I have found a story of a legend of a mighty dragon in Unsworth near Bury, Lancashire, from a book called `Lancashire Legends`.
THE DRAGON OF UNSWORTH
'Traditions respecting the ravages formerly made by the so-called dragons occur in many counties. Yorkshire has claimed the legend of the Dragon of Wantley, and the Lambton Worm has rendered the county of Durham famous. One of the most noted dragon stories of Lancashire has its locality assigned to Unsworth, a small village or hamlet about three miles from Bury. The principal mansion in this village is occupied by a lineal descendant of the ancient family of Unsworth, who probably derived their name from the homestead they have so long occupied. The house contains little worthy of notice; but it has long been famous for containing an ancient carved oak table and panel connected with a legend attaching to the family. It is said that Thomas Unsworth was the owner of this property when the district was devastated by an enormous dragon, which was not content with its ordinary fare but proceeded to swallow up women and children. The scales of this dragon were so hard and firmly set,that bullets shot by the guns of those days took no effect upon the monster;and the owner of Unsworth,finding this the case,loaded his gun with his dagger and mortally wounded the dragon under the throat,as it was raising its head to rush at its assailant…What may have given rise to the legend it is quite impossible to determine; but an estate was once granted to a member of this family for some important military service, and this may have had something to do with its origin…There is a singular circumstance connected with most of these dragon stories which is worthy of special notice. It is that of the frequent use of sacred and mystic numbers in the narratives, and this in some degree supports the conjecture that they are allegorical in their nature. In the case of the Dragon of Wantley…there are seven heads mentioned, and twice seven eyes;the monster itself ate up three children,the fight lasted two days and one night, and he turned twice three times round when he received his fatal wound….(1)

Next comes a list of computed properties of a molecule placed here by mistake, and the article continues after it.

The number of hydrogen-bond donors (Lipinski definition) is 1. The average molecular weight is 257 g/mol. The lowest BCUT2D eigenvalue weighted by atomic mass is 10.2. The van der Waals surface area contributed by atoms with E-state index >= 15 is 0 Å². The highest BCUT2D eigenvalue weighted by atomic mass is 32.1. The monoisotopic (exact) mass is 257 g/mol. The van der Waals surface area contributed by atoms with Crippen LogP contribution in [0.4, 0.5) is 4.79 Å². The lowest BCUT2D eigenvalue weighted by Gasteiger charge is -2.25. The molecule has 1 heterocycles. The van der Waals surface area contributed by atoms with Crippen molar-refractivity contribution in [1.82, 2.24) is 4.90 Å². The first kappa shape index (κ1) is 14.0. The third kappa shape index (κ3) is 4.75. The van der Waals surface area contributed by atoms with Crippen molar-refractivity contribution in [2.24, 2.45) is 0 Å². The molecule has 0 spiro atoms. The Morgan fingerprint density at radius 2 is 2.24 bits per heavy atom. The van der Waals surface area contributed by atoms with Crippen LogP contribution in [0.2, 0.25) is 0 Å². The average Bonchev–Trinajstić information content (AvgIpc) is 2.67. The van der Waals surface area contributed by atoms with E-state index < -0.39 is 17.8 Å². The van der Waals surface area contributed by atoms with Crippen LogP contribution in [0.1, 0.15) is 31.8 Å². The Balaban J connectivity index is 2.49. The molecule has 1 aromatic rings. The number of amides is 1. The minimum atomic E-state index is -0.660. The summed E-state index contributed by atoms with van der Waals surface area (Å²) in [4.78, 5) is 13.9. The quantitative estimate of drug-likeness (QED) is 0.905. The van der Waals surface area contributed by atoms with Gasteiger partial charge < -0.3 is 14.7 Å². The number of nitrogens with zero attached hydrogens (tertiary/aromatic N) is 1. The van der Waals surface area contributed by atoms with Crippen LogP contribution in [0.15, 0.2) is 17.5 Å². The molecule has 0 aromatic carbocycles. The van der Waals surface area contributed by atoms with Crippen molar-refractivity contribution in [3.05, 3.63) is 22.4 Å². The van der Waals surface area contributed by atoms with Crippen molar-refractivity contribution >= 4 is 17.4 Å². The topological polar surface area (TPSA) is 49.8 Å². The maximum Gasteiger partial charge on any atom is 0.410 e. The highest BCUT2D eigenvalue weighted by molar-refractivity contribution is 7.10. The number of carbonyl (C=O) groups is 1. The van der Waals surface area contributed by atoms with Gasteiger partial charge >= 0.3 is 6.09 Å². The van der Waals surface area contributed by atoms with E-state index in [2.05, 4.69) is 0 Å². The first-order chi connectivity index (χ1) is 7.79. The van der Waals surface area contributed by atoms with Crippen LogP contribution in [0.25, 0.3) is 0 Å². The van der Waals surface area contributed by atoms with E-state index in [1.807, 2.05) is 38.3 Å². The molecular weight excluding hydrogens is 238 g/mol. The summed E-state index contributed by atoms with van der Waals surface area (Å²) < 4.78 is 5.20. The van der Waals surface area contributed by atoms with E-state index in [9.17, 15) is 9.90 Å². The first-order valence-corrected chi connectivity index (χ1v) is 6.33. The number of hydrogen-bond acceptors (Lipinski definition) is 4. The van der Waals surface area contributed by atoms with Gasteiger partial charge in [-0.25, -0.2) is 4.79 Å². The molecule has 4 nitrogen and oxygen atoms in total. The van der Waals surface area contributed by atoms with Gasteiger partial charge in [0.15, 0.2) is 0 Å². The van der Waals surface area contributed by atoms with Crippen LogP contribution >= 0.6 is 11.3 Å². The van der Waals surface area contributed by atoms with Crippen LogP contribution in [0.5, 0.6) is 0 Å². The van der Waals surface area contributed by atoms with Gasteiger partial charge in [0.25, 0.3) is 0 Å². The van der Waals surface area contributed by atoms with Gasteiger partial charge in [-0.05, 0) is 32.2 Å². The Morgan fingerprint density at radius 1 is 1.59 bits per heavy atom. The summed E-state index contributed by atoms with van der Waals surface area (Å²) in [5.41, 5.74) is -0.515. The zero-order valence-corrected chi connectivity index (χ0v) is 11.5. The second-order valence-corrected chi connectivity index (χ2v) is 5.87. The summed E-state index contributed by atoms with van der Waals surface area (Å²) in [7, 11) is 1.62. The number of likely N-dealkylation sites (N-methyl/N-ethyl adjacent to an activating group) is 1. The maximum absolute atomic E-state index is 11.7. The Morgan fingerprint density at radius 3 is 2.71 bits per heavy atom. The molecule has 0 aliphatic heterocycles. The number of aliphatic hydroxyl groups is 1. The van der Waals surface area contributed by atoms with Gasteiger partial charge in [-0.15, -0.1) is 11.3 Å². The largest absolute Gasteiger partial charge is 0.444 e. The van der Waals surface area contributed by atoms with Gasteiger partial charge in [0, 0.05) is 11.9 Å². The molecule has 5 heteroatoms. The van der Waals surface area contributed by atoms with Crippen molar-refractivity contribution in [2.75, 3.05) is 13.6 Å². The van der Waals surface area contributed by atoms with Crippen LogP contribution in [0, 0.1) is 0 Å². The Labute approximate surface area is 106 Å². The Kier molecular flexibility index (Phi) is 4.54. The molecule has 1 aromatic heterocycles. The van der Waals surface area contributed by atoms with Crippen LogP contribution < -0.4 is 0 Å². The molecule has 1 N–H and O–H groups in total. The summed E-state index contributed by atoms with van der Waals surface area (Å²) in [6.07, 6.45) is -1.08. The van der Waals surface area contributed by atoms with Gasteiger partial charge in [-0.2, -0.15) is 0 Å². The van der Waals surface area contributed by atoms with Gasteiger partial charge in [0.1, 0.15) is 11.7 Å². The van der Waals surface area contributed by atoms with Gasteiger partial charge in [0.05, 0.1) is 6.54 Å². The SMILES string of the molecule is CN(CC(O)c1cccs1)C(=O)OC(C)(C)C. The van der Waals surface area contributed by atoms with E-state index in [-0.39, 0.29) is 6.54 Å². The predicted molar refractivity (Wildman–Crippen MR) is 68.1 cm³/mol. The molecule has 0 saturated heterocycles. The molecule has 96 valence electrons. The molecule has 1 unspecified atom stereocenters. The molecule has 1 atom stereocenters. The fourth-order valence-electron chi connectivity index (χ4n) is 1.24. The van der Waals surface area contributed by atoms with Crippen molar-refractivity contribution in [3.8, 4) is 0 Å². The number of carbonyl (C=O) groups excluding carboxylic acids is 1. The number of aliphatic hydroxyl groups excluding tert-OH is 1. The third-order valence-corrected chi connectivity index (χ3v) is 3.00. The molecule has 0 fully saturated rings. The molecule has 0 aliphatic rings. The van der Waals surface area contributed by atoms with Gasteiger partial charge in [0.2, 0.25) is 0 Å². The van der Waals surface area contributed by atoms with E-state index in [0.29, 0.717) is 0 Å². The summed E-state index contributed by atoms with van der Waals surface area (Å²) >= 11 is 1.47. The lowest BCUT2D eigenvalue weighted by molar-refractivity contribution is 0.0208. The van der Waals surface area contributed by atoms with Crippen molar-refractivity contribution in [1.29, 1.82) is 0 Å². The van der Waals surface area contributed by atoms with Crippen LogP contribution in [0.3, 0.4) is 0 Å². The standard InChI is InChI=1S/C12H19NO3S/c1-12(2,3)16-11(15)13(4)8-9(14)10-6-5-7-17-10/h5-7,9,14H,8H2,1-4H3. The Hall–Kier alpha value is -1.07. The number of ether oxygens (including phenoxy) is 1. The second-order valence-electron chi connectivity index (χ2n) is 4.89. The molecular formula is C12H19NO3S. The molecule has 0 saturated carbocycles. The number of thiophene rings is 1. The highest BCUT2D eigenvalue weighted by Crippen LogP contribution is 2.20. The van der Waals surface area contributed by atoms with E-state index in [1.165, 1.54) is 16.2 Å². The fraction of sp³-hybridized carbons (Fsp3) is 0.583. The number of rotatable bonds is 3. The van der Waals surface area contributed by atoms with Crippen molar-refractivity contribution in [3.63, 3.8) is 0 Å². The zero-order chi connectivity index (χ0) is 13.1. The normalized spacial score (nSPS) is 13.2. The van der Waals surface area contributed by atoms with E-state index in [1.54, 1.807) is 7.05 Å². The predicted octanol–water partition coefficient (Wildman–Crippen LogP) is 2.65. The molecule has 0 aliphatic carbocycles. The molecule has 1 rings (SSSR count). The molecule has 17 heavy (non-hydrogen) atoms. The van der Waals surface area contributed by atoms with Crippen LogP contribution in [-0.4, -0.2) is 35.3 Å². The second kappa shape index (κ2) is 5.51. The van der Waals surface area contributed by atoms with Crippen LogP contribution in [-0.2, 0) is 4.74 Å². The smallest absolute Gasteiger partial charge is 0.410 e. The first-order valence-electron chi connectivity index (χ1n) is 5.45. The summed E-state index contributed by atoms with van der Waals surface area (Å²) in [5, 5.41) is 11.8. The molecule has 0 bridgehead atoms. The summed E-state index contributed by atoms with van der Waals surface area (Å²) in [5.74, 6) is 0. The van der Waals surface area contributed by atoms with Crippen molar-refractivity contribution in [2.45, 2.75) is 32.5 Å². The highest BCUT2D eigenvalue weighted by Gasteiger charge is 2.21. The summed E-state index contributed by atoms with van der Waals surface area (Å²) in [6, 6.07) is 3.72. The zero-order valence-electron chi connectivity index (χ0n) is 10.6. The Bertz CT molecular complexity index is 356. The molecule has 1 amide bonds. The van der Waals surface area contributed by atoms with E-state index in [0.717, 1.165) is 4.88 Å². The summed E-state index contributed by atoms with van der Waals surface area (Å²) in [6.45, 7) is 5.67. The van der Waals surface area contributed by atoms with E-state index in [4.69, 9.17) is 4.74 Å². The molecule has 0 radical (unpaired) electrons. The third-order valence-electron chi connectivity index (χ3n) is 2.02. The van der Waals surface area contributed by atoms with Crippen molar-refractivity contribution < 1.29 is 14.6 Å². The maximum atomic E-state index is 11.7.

There is an essay in East Lancashire Magazine for August 1890 pp 165-171 by TH Hayhurst called `The Unsworth Dragon and its Lessons` which I have not read.
Chapter Ten of Bill Cooper`s After The Flood has good information on Anglo-Saxon dragons (dinosaur survival.)
1. Author unknown Lancashire Legends pp 63-65
Devo Freedom of Choice
A victim of collision on the open sea
Nobody ever said life was free
Sank,swam,go down with the ship
But use your freedom of choice
I`ll say it again
In the land of the free
Use your freedom of choice
Your freedom of choice………